Monday, March 23, 2009

Dapson Mwendafilumba—Church Secretary Par Excellence

Then I heard a voice from heaven saying to me, “Write: ‘Blessed are the dead who die in the Lord from now on.’” “Yes,” says the Spirit, “that they may rest from their labors, and their works follow them” (Revelation 14:13).

Dapson Mwendafilumba (see photo) passed into glory at about 14.30 hours on Saturday, 21st March, 2009. Although I was not completely surprised at the news of his passing away because of his protracted illness, it still came as a shock to me. The night before, I was restless and pleaded with God to spare my friend’s life, and each time I got a text message during the day on Saturday, I feared that it might be a bearer of bad news. Well, my fears were finally realized when one of our church elders (Charles Bota) came to me in the car park at church that same afternoon with the words, “Have you heard? Dapson has just passed away…” What a blow!

Dapson was the chairman of the deacons at Lusaka Baptist Church at the time of his going to glory. However, to my mind, he always remained the church secretary par excellence. This is due to the fact that this was his role at Kabwata Baptist Church some twenty-two years ago when I first came here as a new pastor and still green between the ears. When Kabwata Baptist Church was constituted on 25th January 1986, Dapson was already on the leadership team.

What most church members who were there then will remember were Dapson’s announcements during Sunday church services in the Kabwata Community Hall. He spiced them with just enough humour to keep us all interested in the whole range of announcements to the very end. Hardly ever missing in those announcements was “Number 4, Mucheka Street”. It was the home of Dapson and Martha Mwendafilumba (see photo) in the early days of Kabwata Baptist Church and it was often the venue for deacon’s meetings, couples’ fellowship meetings, prayer meetings, etc. Even now, almost twenty years later, when my wife and I are driving past the house, which is just one block from our home, we look at each other and say with a sense of nostalgia, “Number 4, Mucheka Street!”

Behind the scenes, however, Dapson was a very hard working church secretary. His strength lay in always anticipating challenges and so would have everything ready when you needed them—agendas, minutes, bills, letters, notices, etc. In the early days of any church, such assets are rare and must be highly appreciated. And so, as a young church pastor in a new church, I really appreciated this man. Talking about anticipating challenges, Dapson even noticed when my wife was expecting our first child (Mwindula) that one of our biggest hurdles was going to be the acquisition of a baby cot, and so he provided the finances from his own family coffers to enable us buy one! How can we ever forget that? Hence, I was not too surprised when in 1990 his employers, the Hostels Board of Zambia, promoted him to go to Ndola to run the Henry Makulu Guest House. They obviously saw and appreciated this gift in Dapson. That is how we lost his services at Kabwata Baptist Church.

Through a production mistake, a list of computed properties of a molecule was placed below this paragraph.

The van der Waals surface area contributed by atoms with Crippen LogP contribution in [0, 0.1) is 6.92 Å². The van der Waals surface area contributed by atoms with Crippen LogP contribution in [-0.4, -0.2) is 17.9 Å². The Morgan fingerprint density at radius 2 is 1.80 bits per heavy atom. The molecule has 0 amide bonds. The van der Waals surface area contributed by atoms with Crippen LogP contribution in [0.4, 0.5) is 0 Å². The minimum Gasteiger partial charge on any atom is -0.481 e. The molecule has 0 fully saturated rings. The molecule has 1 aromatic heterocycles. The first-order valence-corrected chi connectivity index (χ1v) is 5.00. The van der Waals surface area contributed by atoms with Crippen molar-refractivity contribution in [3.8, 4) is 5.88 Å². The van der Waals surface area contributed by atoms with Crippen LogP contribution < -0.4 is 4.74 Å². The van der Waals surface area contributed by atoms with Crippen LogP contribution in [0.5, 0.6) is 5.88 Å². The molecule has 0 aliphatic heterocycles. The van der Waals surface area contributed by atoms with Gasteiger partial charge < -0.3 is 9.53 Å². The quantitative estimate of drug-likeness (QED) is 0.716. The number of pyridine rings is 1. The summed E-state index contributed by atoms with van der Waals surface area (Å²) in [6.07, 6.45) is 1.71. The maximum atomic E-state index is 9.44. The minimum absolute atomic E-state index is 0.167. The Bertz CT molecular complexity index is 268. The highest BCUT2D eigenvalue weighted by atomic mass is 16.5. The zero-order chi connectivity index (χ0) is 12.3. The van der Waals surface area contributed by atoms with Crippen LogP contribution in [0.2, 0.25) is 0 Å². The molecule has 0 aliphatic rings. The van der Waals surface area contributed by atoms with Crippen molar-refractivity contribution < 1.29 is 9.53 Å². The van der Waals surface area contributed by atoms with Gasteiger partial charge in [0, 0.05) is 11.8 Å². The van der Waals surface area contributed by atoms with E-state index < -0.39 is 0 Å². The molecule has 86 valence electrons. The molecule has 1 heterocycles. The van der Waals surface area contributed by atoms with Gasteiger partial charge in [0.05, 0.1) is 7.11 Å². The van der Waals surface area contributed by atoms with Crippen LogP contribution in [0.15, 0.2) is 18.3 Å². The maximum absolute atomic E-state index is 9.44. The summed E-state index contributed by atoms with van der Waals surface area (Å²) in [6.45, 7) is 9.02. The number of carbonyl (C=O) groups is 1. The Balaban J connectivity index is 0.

Dapson also endured the worst from me as a young pastor. I came to Kabwata Baptist Church with the zeal of a young reformer. Whatever I saw that did not conform to the New Testament model of a local church, I wanted to see changed “yesterday”. As church secretary, Dapson must have found this quite confusing because what was alright yesterday had to suddenly change just because the pastor says so. From time to time, he came into my study and took me on about my riding rough-shod over the sensitivities of church members. Thankfully, he left for Ndola before these reforms almost cost me my pastorate. In an interview in the USA World magazine, he recollected those difficult days at Kabwata Baptist Church and again insisted that my reforms were too fast. Looking back now, with the hindsight of some twenty years, I think he was right.

His last visit to Kabwata Baptist Church was during our 20th anniversary commemorative activities as a church (see photo). I recall vividly how he spoke passionately about those early years when the few people who were committed to “the work at Kabwata” gave their all to see this work grow. He spoke about their zeal for evangelism and their love for one another in those days. He pleaded with those who were now in the membership of Kabwata Baptist Church to emulate its pioneers, especially in loving one another in the body of Christ. It was good to see “the church secretary par excellence” once again in the pulpit!

Apart from his service in the church, Dapson’s commitment was to the hospitality industry. His services were highly sought after by many individuals and companies who were either establishing or already running lodges and hotels in the country. However, Dapson was committed to the Zambian government’s hostels and lodges. He worked for the Hostels Board of Zambia and rose through its ranks over a period of more than twenty years until at the time of his death he held its highest position as Executive Secretary. In 1999, when Zambia hosted one of the biggest conferences ever hosted in this country, the ICASA Conference, the Zambian government called upon Dapson to chair the conference’s accommodation committee. They are not the only ones. The Reformed Baptist churches in Zambia also ensured that he was on the organizing committee of our annual Reformed Family Conference and School of Theology, which last year alone drew participants from no less than twelve countries. I know that his input in this committee will really be missed.